During his early childhood the family was exposed to a lot of danger due to the Second World War. The shelling and bombs would often land on houses in their area, and the noise of the shells was deafening. Many homes were demolished as a result, and many of the occupants were left homeless. The family at that time lived in great worry, especially his mother Mariam, who greatly feared for the life of her then only son. As the air raid sirens sounded she would grab Monir, who was still only one year old, and hold him tight, and as the bombs began to fall around the house, and the explosions shock their surroundings, she would hold him tighter and tighter, in the hope that her body would become a protective cover for her son, and nothing would harm him. In all these difficulties the parents would lift their prayers to God to protect them and find them a safer place to live, away from these dangers.

God soon answered their prayers and they moved to a safer place. Their new home was in Embaba Street in a neighbourhood of Cairo called El Daher, in front of the church of the great Saint George. In this new home his brothers were also born, Nabil, Nageeb, and Makram. The family suffered a great and sudden tribulation with the departure of Makram from this life at a very tender age, but they quickly recovered through their prayers to God and recognising His comfort in their lives and His protection for them. Their prayers turned quickly to thanksgiving and to the words ‘thy will be done’, and they would say with Job, “The Lord gave, and the Lord has taken away; Blessed be the name of the Lord.”

Having overcome the falling shells and bombs in Giza and always remembering God’s remarkable rescue for them and their son Monir, another great tribulation fell upon the family once more. One day Monir fell seriously ill with gastroenteritis (which results in severe vomiting and diarrhoea) and pneumonia which threatened to end his life. He was only four at the time and his mother Mariam turned to God with much prayer and tears, asking for the intercessions of St. Mary and St. George. During her prayers she would weep so much that her tears would fall on her son with his angelic face, whom she held in her arms and on her lap.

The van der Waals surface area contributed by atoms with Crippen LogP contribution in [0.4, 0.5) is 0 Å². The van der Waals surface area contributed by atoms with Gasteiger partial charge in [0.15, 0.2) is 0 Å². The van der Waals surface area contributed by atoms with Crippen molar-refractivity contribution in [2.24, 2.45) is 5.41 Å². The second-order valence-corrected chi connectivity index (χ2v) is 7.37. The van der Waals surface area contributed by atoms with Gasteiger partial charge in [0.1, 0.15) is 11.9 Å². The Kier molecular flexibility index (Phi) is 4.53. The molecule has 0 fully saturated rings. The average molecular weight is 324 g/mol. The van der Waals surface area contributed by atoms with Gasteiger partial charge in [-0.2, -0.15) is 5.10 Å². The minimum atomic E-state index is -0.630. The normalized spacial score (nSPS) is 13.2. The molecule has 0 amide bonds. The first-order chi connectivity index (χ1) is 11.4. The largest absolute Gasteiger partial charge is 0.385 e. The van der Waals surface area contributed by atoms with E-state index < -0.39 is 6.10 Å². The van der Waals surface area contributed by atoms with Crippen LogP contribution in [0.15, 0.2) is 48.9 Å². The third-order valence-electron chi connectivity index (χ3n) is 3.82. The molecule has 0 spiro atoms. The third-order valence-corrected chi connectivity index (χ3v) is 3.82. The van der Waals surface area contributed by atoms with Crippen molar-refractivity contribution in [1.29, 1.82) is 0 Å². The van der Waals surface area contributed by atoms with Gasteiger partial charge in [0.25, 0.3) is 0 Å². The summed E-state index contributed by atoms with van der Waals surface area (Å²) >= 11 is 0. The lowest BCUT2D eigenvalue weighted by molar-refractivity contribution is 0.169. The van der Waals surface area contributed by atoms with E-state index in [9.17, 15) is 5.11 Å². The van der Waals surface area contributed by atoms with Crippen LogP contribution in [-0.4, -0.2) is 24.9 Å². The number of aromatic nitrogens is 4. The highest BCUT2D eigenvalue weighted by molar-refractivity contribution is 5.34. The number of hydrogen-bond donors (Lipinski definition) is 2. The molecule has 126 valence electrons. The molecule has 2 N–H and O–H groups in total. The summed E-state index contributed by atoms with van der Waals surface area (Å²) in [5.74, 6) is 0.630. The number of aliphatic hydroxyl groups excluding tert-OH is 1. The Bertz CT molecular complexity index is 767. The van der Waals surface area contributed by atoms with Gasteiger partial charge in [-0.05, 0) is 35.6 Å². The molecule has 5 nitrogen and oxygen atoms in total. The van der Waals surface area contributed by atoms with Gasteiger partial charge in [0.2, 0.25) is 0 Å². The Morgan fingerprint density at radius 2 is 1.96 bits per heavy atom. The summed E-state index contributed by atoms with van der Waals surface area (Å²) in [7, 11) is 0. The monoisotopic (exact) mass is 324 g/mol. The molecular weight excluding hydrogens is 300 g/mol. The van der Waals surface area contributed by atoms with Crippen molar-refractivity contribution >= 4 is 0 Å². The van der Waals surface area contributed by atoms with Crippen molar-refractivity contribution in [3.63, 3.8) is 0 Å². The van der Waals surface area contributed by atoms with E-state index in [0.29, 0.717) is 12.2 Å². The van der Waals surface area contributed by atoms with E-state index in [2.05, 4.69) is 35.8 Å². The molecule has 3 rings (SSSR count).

It happened one late night and after a long time of praying that she was finally defeated by sleep due to her tiredness. She slept were she had been on the floor with her son in her arms, and she saw in a dream St. Mary, the Mother of God, handing her a bouquet of flowers and she took it in her hand. She immediately awoke to find her hand holding onto the hand of her son and moments later Monir awoke and got up and started running and playing in the room around her. The mother at first could not believe that Monir was healed and she called his father, who came running quickly. He took him immediately to the doctor and the doctor stated that the boy was fine and healthy and there was nothing to worry about. This confirmed to them the miracle which the Lord had done for them through the intercessions of St. Mary and they glorified God for His wonderful works.

From that time his mother Mariam took him to the church and presented him to the priest of the church and the choirmaster to take care of educating him in the hymns of the church and serving the altar. For when Monir was sick and she was asking for the intercessions of St. Mary, his mother prayed just as Hannah the mother of Samuel had prayed and said, “I will give him to the LORD all the days of his life”. The Holy Spirit had inspired her in her prayers and unawares she had prophesied about the priesthood which her son would one day hold although he was still a very young boy at the time.